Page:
Why Are We Obsessed With True Crime?
As a female, I know that women are more often obsessed with true crime than our male counterparts. What I know about me: I am in a true crime book club. My Netflix queue looks looks like I’m picking up a new set of unsavory skills on how to become a murderer. I am a co-host of a true crime book club podcast — Murder Shelf Book Club. Obviously, we know where my interests lie.
My significant other? Well, he just doesn’t get it. His support of my fascination is asking me to kindly refrain from talking about serial killers in front of the family or taking a red pen to our episodes, “The pause needs to be longer here, between the music and when you first start speaking.”, “There are too many clicks, you need to smooth this out.”, “You should have introduced yourselves and gave a better description of why you’re doing this.” But what about the content?! I start to wonder if he has even listened to the actual words…
In researching one of our episodes about the trial of Lizzie Borden (an awesome book by the way) — The Trial of Lizzie Borden by Cara Robertson, it became apparent to me that this is not a new phenomenon. This has been going on for more than a century; maybe even centuries — before the dawn of the term ‘serial killer’. For those of you who may not be familiar, Lizzie Borden was accused of murdering her stepmother and father with a hatchet in 1893.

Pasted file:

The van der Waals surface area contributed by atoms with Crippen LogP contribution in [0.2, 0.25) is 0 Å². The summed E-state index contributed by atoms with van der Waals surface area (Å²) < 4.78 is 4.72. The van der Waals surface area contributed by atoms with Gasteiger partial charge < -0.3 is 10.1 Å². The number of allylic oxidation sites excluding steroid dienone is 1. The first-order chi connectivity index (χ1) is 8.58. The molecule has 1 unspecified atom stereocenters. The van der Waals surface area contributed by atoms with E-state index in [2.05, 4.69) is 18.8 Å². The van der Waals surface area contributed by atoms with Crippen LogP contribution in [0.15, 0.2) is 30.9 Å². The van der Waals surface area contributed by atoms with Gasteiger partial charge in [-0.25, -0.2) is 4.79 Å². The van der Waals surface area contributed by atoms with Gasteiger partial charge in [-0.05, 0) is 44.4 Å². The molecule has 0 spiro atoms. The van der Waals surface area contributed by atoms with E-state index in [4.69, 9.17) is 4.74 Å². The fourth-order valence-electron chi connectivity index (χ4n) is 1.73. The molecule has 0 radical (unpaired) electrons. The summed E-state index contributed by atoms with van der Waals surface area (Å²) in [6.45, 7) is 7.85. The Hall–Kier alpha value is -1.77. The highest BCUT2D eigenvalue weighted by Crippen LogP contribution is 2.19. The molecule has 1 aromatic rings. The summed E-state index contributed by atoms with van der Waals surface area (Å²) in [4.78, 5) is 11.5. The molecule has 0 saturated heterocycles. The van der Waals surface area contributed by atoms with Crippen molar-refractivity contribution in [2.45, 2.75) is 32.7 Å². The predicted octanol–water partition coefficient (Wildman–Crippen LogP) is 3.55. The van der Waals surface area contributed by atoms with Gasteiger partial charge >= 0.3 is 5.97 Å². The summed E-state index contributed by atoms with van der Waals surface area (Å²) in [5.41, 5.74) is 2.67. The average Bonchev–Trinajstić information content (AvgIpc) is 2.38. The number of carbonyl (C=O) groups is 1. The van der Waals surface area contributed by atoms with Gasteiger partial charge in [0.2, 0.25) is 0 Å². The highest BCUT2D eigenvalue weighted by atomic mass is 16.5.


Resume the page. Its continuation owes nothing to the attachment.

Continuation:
You might know the rhyme…
“Lizzie Borden took an ax,
And gave her mother 40 whacks.
When she saw what she had done,
She gave her father 41.”
Abby and Andrew Borden were murdered in their home, while Lizzie was present. Without spoiling the details of the trial or much of the story, you should know that she was ultimately acquitted. At the time, it was unthinkable that an upper middle-class white woman would have the physical strength, and the audacity!, to commit such a crime.
Robertson uses newspaper quotes from three prominent reporters of the time, Julian Ralph, Joe Howard and Elizabeth Jordan, to demonstrate the atmosphere at the New Bedford Courthouse — crowds of men and women, high-society and ‘calico’ types — mill workers. On…